How to Donate Your Idle Computer Time to Curing HIV

Research scientists are using idle computer time, donated by volunteers, to find proteins to screen for disease-curing molecules.


Michela Taufer, a computer scientist at the University of Delaware, wants to find a cure for HIV, and she wants your help. No ph.D.? No problem. She’s created Docking@Home, a project supported by the National Science Foundation, which uses idle computers to crunch the massive amounts of data that it requires to find novel disease fighting molecules. So far, over 6,000 volunteers have signed up to donate their unused computing power.


Taufer’s innovation tackles one of the thorniest problems in new-drug discovery: Before promising molecules can be tested in the lab, researchers have to use computer models to sift through infinite numbers of candidate molecules, looking for those with the right chemical structure. The process, called docking, is about brute force: The more molecules you can simulate, the better the change you have of finding one that’s right. But supercomputer time is expensive, with long wait-list. That’s why Taufer created Docking@Home, which distributes hundreds of thousands of computing tasks among the computers of volunteers.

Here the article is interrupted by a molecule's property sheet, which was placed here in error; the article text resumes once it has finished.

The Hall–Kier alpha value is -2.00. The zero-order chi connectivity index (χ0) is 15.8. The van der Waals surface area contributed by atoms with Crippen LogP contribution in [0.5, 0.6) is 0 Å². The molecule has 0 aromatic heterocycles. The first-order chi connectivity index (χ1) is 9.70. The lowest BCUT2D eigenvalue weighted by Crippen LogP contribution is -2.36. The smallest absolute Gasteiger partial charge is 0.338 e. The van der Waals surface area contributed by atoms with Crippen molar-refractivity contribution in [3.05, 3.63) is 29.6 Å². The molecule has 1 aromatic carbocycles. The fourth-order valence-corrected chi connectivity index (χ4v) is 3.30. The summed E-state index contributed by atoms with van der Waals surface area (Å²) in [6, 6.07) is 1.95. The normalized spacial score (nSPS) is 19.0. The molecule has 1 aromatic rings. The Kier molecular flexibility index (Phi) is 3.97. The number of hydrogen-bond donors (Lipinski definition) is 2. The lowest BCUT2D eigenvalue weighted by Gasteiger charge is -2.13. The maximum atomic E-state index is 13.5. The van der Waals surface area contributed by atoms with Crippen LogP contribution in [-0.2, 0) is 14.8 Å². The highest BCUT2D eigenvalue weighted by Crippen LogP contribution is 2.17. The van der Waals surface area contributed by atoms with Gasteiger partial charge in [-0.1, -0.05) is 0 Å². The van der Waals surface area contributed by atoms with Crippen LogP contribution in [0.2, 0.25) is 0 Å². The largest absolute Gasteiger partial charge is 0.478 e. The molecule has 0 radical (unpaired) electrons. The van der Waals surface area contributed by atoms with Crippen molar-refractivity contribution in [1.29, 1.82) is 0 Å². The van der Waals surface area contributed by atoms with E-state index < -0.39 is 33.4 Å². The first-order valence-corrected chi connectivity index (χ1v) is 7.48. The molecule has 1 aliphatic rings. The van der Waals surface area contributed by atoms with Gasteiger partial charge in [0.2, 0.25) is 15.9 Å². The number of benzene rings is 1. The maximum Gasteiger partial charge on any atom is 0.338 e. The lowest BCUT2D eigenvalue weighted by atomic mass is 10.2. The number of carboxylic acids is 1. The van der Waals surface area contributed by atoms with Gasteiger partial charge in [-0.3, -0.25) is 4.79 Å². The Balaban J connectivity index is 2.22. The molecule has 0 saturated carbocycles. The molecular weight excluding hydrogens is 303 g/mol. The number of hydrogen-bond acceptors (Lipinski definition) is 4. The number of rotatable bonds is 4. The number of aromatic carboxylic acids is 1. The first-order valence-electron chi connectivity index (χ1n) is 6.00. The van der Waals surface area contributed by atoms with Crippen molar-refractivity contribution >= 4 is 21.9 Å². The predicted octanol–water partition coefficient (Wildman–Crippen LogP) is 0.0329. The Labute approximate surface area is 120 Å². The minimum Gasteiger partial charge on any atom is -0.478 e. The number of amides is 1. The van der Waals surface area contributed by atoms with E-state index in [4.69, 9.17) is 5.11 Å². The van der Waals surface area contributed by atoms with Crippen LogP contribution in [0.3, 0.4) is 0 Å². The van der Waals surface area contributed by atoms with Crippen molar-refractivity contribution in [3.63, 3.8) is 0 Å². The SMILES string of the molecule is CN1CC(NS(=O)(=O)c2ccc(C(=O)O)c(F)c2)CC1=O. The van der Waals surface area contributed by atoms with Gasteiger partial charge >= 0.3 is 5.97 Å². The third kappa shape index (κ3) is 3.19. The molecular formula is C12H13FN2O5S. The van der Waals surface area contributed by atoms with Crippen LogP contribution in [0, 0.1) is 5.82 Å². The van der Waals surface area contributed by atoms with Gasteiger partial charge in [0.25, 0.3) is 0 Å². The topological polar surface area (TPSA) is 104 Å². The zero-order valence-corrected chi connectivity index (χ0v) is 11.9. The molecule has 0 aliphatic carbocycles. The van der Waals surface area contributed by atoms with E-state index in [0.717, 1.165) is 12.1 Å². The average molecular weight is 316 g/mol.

Currently, they’re looking for protein inhibitors that would keep HIV from replicating itself, and therefore from spreading throughout the immune system. If you’re interested in helping, you can volunteer here, by installing an open-source software program called BOINC (Berkeley Open Infrastructure for Network Computing), which senses your computer idle cycles and links them up to the Docking Server at the University ofDelaware.

Meanwhile, Taufer’s group is looking for an entirely different application, which would allow volunteers to “throw” a molecule at a protein, to test for a match. As she says, “Other people do yoga with a Wii. We are doing science.”

[Via Physorg]

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About the author

Cliff was director of product innovation at Fast Company, founding editor of Co.Design, and former design editor at both Fast Company and Wired.